For all the talk about memes acting like genes and cultures evolving like organisms, no theory of non-biological evolution exists -- but that could change.
In a study published today in the Proceedings of the National Academy of Sciences, linguists observed an artificial language evolve from random to ordered, naturally adapting in ways that assured its reproduction.
The findings duplicated a phenomena they'd already simulated on a computer, and hint at the earliest evolutionary origins of language -- that cultural version of the opposable thumb, and the basis of humanity's civilizational complexity.
Even more tantalizingly, by showing that cultural evolution can be examined in a controlled setting, the study lays a framework for studying evolution outside its standard biological habitat.
"From Darwin onwards, there's been a mechanism for nature producing a design without there being a designer," said study co-author Simon Kirby, an evolutionary linguist at the University of Edinburgh. "We're used to that in biology. People have claimed that the same might happen in culture, and here we've shown a mechanism for language."
Kirby and his team showed people a collection of pictures paired with gibberish words, and later tested which pairs they could recall. Whether or not the recollections were accurate, they were recorded and used as the basis of the next group's language training. As the process was repeated, patterns emerged: a certain word might be used, for example, to describe anything that moved horizontally, and another to indicate objects that bounced.
The language that emerged from the first set of iterations, said Kirby, was limited and simplistic. But for the next set, they discarded duplicate words. Confronted with this selection pressure -- analogous, perhaps, to that exerted by nature on hunters with few words for their prey -- the language became precise and highly structured.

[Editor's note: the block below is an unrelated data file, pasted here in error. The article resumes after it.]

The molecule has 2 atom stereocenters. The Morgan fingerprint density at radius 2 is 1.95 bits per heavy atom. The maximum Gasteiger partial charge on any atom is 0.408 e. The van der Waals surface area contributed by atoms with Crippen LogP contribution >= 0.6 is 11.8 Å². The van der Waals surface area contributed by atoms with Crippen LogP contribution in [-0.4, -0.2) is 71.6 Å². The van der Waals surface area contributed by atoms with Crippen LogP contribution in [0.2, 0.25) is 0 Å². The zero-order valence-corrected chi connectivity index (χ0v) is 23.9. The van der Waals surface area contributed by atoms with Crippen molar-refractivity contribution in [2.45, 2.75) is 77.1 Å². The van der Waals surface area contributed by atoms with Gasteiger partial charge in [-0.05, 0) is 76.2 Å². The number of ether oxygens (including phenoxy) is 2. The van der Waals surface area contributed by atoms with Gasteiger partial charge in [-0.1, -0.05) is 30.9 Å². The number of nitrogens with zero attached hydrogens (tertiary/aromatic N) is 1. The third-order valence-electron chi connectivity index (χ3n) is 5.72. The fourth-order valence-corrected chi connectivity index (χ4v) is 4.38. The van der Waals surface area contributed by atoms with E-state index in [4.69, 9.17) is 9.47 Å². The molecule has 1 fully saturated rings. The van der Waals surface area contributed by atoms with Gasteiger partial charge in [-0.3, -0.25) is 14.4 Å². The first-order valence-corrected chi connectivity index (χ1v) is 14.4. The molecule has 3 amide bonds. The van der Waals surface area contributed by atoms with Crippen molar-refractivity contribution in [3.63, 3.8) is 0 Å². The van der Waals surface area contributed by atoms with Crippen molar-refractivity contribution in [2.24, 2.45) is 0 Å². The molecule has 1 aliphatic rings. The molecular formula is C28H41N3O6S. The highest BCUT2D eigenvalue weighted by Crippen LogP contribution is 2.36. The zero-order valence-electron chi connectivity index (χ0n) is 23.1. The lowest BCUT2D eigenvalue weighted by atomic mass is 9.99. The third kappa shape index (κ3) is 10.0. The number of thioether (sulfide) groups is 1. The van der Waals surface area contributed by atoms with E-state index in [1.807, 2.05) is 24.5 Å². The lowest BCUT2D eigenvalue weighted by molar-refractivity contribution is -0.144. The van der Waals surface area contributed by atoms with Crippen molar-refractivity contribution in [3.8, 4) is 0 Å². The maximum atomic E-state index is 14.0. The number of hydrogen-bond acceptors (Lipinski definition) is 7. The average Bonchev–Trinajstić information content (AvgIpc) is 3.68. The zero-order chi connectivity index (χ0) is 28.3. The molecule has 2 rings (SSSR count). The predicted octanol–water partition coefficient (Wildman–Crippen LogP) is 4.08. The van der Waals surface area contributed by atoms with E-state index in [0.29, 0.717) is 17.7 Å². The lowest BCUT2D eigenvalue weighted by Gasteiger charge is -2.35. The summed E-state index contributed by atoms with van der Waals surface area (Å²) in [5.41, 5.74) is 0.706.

Structure, said Kirby, was the key to a language being remembered.
"Over many generations, the grammar goes from ad-hoc and inexpressive into a language that's cleanly structured and expressive," he said. "But what's evolving here isn't the agents" -- the speakers -- "but the language itself. It has its own evolutionary imperative. It wants to be passed on, and finds ways of doing that. We're its hosts."
Kirby believes the experiment touches on the same process that provided humans with the first languages. However, he said that linguistic evolution has largely stalled in modern times: though languages continue to change -- witness Chinglish -- and our communications skills vary, the underlying rules remain stable, having already found a successful form.
Some researchers have proposed studying religion in terms of cultural evolution, said Kirby, but he's not interested.
"That's an incredibly difficult thing to study. But with language, we have tons of data. It's the best case study we have for understanding evolution," he said.
He continued, "But people who are interested in culture more generally might take this work and study the emergence of design in a lab. I'd like to see how far that can be pushed. What kinds of adaptations would a culturally evolving practice come up with? How much of what happens around us, that appears rational and intelligently designed, is the product of a blind process?"